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Continued from...

In Poztar, the wood-built capital of Urd, King Hormerath, friend of Blue Wizards, is dying.  Thingolodh of the Falas waits beside him, cheering his last hour with tales of the Great Sea in the West.  Or so he told us later.  Knowing Thingolodh, I'm not sure exactly how cheering that would be, but no doubt Hormerath was excited about going beyond the Circles of the World and discovering what comes next for Mortal Men, so he probably didn't mind too much.

The lords and notables of Urd come riding into Poztar, in preparation for the meeting of the Wiatt : the body that will choose the next king of Urd.

Hormerath had three sons : Feren, Murat and the youngest, Hidek.  We did not met Hidek, because he was off on a hunting trip.  Now, he returns to Poztar, where he is greeted by an accusation from his brother, Murat.   Murat accuses Hidek of being a skin-changer - indeed, of being the very skin changer  who had devastated the village of Bagu!
Murat also accuses Feren and Hormerath of having covered up Hidek's dark secret.  Tableau!

Suddenly, poor Hormerath died.  Thingolodh was surprised at the speed of it:  he suspected the death had been hurried along with poison.  The Wiatt  was called, and Feren, Murat and Hidek, the sons of the old king,  stood before the assembled multitude as candidates for the kingship.  Feren, a man already in his   sixties, was the candidate of the older generation.  Murat was backed by many of the cavalry riders of Urd, and Hidek was the choice of the younger men.

Murat accused Hidek of being a skin-changer before the whole assembled Wiatt... and Hidek admitted it!  He also told them that he was certainly not responsible for the raid on Bagu village. None the less, political support for Hidek collapsed.  Skin-changers are not popular in Poztar, or indeed, I understand, anywhere in Urd.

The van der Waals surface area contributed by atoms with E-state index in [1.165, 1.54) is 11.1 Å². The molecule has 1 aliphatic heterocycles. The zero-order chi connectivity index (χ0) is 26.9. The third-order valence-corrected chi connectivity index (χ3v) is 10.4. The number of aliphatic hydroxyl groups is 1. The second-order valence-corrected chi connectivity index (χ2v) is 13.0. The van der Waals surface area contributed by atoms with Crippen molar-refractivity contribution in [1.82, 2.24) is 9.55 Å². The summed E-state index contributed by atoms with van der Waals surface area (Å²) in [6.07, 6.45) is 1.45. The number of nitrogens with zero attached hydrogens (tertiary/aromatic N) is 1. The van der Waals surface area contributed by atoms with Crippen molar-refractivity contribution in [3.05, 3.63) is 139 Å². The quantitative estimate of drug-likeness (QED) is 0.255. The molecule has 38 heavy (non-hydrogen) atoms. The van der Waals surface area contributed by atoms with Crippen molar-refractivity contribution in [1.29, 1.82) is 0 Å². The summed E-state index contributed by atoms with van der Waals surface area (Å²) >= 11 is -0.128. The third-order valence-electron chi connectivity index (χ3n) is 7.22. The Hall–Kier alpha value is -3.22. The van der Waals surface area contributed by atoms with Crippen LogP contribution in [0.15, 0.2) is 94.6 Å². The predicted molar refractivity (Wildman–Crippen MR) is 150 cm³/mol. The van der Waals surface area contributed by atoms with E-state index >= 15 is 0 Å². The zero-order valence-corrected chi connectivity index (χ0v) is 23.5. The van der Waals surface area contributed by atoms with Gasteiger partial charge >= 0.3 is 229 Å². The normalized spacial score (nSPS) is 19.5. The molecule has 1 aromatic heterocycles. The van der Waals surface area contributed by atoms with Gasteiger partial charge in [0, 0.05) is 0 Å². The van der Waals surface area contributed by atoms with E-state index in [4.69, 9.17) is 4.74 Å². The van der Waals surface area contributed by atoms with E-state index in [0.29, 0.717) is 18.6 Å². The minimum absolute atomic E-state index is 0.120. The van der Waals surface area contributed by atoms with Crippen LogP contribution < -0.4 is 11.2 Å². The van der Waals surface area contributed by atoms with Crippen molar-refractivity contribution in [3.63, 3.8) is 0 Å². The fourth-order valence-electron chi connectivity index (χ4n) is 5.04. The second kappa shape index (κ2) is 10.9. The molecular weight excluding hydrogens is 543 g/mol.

At this point, Thorofin came speeding back into Poztar, reporting the success of our mission in Raku and made it clear that the werewolves that attacked the village had certainly come from the uttermost East, not from Poztar, and that Hidek had had nothing to do with it.   Also that they should give him some replacement horses.

 Thorofin was rather blunter about explaining this than the Wiatt felt was quite polite, and when Thingolodh nudged him,  Thorofin said 'I'm Noldor.  I don't have to be diplomatic.'  I see his point, yet that lad does remind me of the lord Caranthir on occasion.   Perhaps I should ask the diplomatic dwarf to give him a few lessons.

Anyway, it ended up that the oldest son, Feren became king, which all seemed very appropriate and in accordance with Elven ways of doing things, and Thorofin got some horses, including a short-legged spotty one for the dwarf,   and came charging back to pick up the rest of us, where he was greeted with a chorus of 'where the hell were you?' from those who could still stand up.  I had been quite badly bitten, so I wasn't one of them, though thankfully Sirithglor was able to use Elf-magic to heal the bites so they did not fester.

Our ferocious wolf-killer Gyula was not well pleased when he discovered that Feren had become king.   He was an influential member of the Murat faction, and his stomping and muttering made it pretty clear that Murat's supporters were not going to meekly accept their new king.  Thrandin the dwarf took him to one side and had a long talk with him, about the serious problems that a civil war could create,  the importance of political stability, and the uses that dark powers could make of instability in Urd.   Gyula had a lot of respect for Thrandin after our adventure, and took his advice very seriously.

We were standing in the wide space before the great hall of Poztar, watching the funeral pyre of King Hormerath burn, when Gyula's head was flung over the wooden palisade.   Murat, it appeared, was not convinced by the argument for peace.  Messengers came bearing news.  Murat was marching on Poztar, with wargs in his train.   He had made an alliance with Raku.

We rallied the remaining Urds under their new king Feren, and rode out to battle.

Here we are with our heroic troops.

And here are the terrible wolf-riders and werewolves of Raku and the rebellious Urdish cavalry under Murat.

The central problem for Murat was that his two sets of forces were extremely suspicious of one another, and did not work together well.  The wolves of Raku were ill-disciplined, and the cavalry of Urd seemed to lack morale, perhaps because they had found themselves confronting their friends and relatives.  Or perhaps it was because Murat had been strongly against skin-changers, and had accused his brother Hidek the skin-changer of terrible crimes, yet now they found themselves allied with savage beasts.